Autonomic neural activation of intracellular Ca2+ release in parotid acinar cells induces the secretion of the fluid and protein components of primary saliva critical for maintaining overall oral homeostasis. In the current study, we profiled the role of acidic organelles in shaping the Ca2+ signals of parotid acini using a variety of imaging and pharmacological approaches. Results demonstrate that zymogen granules predominate as an apically polarized population of acidic organelles that contributes to the initial Ca2+ release. Moreover, we provide evidence that indicates a role for the intracellular messenger NAADP in the release of Ca2+ from acidic organelles following elevation of cAMP. Our data are consistent with the "trigger" hypothesis where localized release of Ca2+ sensitizes canonical intracellular Ca2+ channels to enhance signals from the ER. Release from acidic stores may be important for initiating saliva secretion at low levels of stimulation and a potential therapeutic target to augment secretory activity in hypofunctioning salivary glands.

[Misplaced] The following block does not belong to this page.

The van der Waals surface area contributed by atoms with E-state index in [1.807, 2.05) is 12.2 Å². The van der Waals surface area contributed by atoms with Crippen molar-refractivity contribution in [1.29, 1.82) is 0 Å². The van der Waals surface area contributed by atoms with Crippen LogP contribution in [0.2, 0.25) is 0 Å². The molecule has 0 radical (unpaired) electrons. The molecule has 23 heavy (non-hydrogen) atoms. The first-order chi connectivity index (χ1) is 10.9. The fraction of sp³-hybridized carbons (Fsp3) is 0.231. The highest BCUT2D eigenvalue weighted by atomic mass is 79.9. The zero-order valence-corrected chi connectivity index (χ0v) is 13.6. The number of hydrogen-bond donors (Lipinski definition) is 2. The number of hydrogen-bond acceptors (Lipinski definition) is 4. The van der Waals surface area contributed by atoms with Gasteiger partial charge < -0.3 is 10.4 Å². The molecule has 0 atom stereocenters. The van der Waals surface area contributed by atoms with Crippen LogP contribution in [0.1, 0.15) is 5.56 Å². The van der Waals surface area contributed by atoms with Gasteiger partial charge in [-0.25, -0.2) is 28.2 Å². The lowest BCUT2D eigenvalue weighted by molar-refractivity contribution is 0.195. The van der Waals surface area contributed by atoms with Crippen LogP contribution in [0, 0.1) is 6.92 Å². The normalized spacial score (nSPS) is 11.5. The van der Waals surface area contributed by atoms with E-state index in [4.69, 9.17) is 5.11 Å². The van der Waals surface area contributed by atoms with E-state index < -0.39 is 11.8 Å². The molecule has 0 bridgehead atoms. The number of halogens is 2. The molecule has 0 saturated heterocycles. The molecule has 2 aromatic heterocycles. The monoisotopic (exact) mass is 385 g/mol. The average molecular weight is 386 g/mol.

- calcium signaling
- acidic organelles
- parotid salivary gland
- Copyright © 2016, American Journal of Physiology-Cell Physiology